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Wednesday, December 15, 2010
Volume 16 | # 374
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A fool with a plan will beat a genius without one every time." » John Walton

A Sensible Position

One of my longtime favorite columnists is ESPN's Bill Simmons. Recently, I read an archived column of his that made me smile. In it, he suggested that sports leagues establish Vice Presidents of Common Sense.

These folks' jobs would be to step in and kill dumb ideas and moves.

His hypothetical position would be held by "regular guys" not involved in the day-to-day operations of an organization. He reasons that insulated managers too often make the same moves time and again – regardless of what history should have taught them.

While Simmons plays this topic for laughs and sticks to sports, I couldn't help thinking that his advice would have more than a touch of merit in most businesses.

When I repeatedly hear about certain sales practices that employees hate, I ask the same question. Do you have the wrong strategies or the wrong people? It's been my experience that folks don't hate practices that work.

People typically don't complain about working hard. They complain about having to do things that prove to be unproductive or even counter-productive.

But when a nonproductive practice is questioned, managers often reason that it has worked before or must have worked somewhere else… right?

A VP of Common Sense would step in and say that one of three things has to happen. Either: 1) A strategy or tactic is flawed (or outdated) and should change, 2) People are in the wrong jobs and need to be replaced, or 3) Someone needs to do a better job of explaining the strategy and/or tactics.

Option 3 is almost always the first choice. It's quicker and requires less change. And if Option 3 fails, most folks… well, take Option 3 again.

It seems safer to keep doing what's always been done. And folks figure they're more likely to be punished for trying something new and failing than for doing what they've always done… and failing.

Of course, that feeling of safety is illusory. As our industry and our customers' expectations evolve (one usually slower than the other), change is not the enemy. It's the key to survival and prosperity.

Changing tactics for the sake of change isn't good. But neither is doubling-down on strategies and tactics that aren't producing results anymore.

Resolve in the New Year to be your own VP of Common Sense and identify which ones need to go.

Neighborly Advice

Last weekend, I found myself reflecting on business practices in an unexpected place. That place was a Christmas party at the home of Scott and Angie. They're our new neighbors.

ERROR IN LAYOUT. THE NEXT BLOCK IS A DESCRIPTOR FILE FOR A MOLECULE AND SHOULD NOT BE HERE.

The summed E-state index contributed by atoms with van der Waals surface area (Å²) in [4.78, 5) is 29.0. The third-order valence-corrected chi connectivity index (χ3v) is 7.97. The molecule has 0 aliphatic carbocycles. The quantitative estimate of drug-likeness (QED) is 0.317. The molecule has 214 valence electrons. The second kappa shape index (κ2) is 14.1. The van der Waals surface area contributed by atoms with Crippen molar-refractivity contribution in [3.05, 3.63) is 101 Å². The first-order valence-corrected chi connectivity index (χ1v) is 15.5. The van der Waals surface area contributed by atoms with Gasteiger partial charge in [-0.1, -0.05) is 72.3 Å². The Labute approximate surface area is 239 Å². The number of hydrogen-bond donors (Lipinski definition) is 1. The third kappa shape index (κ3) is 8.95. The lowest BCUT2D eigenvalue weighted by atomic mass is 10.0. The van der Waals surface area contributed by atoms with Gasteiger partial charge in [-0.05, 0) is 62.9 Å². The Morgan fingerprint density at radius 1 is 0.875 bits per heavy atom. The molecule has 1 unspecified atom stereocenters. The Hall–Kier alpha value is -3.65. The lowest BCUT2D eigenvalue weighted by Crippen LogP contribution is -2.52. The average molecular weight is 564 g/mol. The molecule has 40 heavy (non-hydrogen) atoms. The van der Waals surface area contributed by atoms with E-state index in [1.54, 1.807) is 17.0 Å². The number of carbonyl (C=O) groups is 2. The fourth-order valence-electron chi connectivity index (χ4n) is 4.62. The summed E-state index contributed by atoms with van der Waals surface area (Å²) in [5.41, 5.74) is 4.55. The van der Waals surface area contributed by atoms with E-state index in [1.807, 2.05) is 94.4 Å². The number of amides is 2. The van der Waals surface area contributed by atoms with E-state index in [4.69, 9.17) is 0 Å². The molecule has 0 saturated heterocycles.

We've been in our current home for a bit over 7 years, and I figured we knew the neighborhood pretty well.

When we originally moved in, my wife went door-to-door handing out invitations to a house warming party. She handed out fliers at every house we could see from our own.

Through the years, we've become familiar with almost all of our closest neighbors and friends with a few. Only one has moved during the past 7 years.

Scott and Angie now live one block over from us, out of direct view of our home. While I guess I've always been aware of that house, I didn't know the previous owner.

But Scott and Angie have a 12-year-old daughter who made a point to meet every kid in her new neighborhood. (Kids aren't big on sticking to one block.) So, we've been pulled into their circle.

What struck me as we chatted with other guests at the party was that I didn't recognize 75% of them - even though I drive, jog, or walk past many of their homes several times a week. There were no cars parked outside, but 70 people were in the house.

It was funny to have 10 different conversations that included, "Where do you live? Oh, that's you!  What kind of dog is that in your yard? How old are your kids? How long have you lived here?"

I had to laugh after we returned home and my wife said, "I think I like this neighborhood. Those were nice people we met tonight." I kidded, "And it only took us seven years to meet them."

We both agreed how odd it was that our daily routines and our "social circles" had become so closed that we had never met people living just over 100 yards from us in seven years. I found myself thinking that we should take more walks off our regular paths now and then.

I gained "neighbors" without any new homes going up. All it took was someone making those introductions happen. It's natural to think you know everyone in your store, your office building, your neighborhood… heck, even your town.

But there are almost always opportunities to find interesting folks and relationship opportunities (literally) just around the corner.

How neighborly will you be this week?

The best way to escape from a problem is to solve it. » Alan Saporta

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